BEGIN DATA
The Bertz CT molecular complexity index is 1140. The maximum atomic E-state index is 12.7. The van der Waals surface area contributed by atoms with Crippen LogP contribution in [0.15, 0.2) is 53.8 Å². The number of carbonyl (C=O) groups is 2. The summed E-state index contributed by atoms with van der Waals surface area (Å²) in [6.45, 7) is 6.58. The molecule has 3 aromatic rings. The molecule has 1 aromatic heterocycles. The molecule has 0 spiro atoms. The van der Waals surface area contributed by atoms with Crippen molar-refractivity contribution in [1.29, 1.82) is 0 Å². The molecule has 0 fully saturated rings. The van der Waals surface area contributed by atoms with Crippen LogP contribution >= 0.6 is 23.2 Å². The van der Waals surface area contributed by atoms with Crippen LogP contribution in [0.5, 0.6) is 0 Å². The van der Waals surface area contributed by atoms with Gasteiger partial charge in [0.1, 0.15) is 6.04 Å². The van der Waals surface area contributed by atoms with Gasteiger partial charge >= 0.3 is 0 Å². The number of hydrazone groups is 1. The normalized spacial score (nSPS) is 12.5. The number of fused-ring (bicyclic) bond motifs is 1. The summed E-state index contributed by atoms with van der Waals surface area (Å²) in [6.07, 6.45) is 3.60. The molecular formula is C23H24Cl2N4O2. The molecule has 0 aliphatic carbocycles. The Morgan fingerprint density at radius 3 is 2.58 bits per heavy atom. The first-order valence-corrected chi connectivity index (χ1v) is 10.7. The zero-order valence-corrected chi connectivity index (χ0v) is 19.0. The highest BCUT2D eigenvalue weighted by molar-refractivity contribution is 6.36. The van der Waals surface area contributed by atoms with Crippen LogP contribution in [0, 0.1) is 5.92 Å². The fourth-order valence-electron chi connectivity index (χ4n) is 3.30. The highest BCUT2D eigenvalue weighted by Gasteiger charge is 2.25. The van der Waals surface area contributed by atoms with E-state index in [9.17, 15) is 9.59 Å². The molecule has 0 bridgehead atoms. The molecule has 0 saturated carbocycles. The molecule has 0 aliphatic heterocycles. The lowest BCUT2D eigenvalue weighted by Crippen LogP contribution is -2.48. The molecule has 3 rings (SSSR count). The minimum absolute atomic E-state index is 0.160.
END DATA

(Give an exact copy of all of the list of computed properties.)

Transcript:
The Bertz CT molecular complexity index is 1140. The maximum atomic E-state index is 12.7. The van der Waals surface area contributed by atoms with Crippen LogP contribution in [0.15, 0.2) is 53.8 Å². The number of carbonyl (C=O) groups is 2. The summed E-state index contributed by atoms with van der Waals surface area (Å²) in [6.45, 7) is 6.58. The molecule has 3 aromatic rings. The molecule has 1 aromatic heterocycles. The molecule has 0 spiro atoms. The van der Waals surface area contributed by atoms with Crippen molar-refractivity contribution in [1.29, 1.82) is 0 Å². The molecule has 0 fully saturated rings. The van der Waals surface area contributed by atoms with Crippen LogP contribution >= 0.6 is 23.2 Å². The van der Waals surface area contributed by atoms with Crippen LogP contribution in [0.5, 0.6) is 0 Å². The van der Waals surface area contributed by atoms with Gasteiger partial charge in [0.1, 0.15) is 6.04 Å². The van der Waals surface area contributed by atoms with Gasteiger partial charge >= 0.3 is 0 Å². The number of hydrazone groups is 1. The normalized spacial score (nSPS) is 12.5. The number of fused-ring (bicyclic) bond motifs is 1. The summed E-state index contributed by atoms with van der Waals surface area (Å²) in [6.07, 6.45) is 3.60. The molecular formula is C23H24Cl2N4O2. The molecule has 0 aliphatic carbocycles. The Morgan fingerprint density at radius 3 is 2.58 bits per heavy atom. The first-order valence-corrected chi connectivity index (χ1v) is 10.7. The zero-order valence-corrected chi connectivity index (χ0v) is 19.0. The highest BCUT2D eigenvalue weighted by molar-refractivity contribution is 6.36. The van der Waals surface area contributed by atoms with Crippen LogP contribution in [0, 0.1) is 5.92 Å². The fourth-order valence-electron chi connectivity index (χ4n) is 3.30. The highest BCUT2D eigenvalue weighted by Gasteiger charge is 2.25. The van der Waals surface area contributed by atoms with E-state index in [9.17, 15) is 9.59 Å². The molecule has 0 bridgehead atoms. The molecule has 0 saturated carbocycles. The molecule has 0 aliphatic heterocycles. The lowest BCUT2D eigenvalue weighted by Crippen LogP contribution is -2.48. The molecule has 3 rings (SSSR count). The minimum absolute atomic E-state index is 0.160.